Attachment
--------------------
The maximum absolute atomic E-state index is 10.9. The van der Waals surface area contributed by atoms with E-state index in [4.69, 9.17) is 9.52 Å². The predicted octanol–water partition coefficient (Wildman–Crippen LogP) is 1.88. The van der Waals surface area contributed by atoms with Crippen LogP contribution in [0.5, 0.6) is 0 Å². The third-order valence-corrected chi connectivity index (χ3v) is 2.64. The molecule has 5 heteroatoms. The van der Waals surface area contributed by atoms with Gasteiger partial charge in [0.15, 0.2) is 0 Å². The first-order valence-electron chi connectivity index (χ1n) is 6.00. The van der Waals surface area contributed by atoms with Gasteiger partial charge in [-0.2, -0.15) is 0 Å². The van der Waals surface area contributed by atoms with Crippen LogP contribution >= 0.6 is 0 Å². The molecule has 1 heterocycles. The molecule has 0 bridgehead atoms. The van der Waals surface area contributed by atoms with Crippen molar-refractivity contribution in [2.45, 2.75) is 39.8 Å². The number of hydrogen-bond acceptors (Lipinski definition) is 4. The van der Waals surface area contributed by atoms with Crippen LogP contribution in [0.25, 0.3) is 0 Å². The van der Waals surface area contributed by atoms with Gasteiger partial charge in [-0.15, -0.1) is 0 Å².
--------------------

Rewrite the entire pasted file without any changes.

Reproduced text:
The maximum absolute atomic E-state index is 10.9. The van der Waals surface area contributed by atoms with E-state index in [4.69, 9.17) is 9.52 Å². The predicted octanol–water partition coefficient (Wildman–Crippen LogP) is 1.88. The van der Waals surface area contributed by atoms with Crippen LogP contribution in [0.5, 0.6) is 0 Å². The third-order valence-corrected chi connectivity index (χ3v) is 2.64. The molecule has 5 heteroatoms. The van der Waals surface area contributed by atoms with Gasteiger partial charge in [0.15, 0.2) is 0 Å². The first-order valence-electron chi connectivity index (χ1n) is 6.00. The van der Waals surface area contributed by atoms with Gasteiger partial charge in [-0.2, -0.15) is 0 Å². The van der Waals surface area contributed by atoms with Crippen LogP contribution >= 0.6 is 0 Å². The molecule has 1 heterocycles. The molecule has 0 bridgehead atoms. The van der Waals surface area contributed by atoms with Crippen molar-refractivity contribution in [2.45, 2.75) is 39.8 Å². The number of hydrogen-bond acceptors (Lipinski definition) is 4. The van der Waals surface area contributed by atoms with Crippen LogP contribution in [0.25, 0.3) is 0 Å². The van der Waals surface area contributed by atoms with Gasteiger partial charge in [-0.15, -0.1) is 0 Å².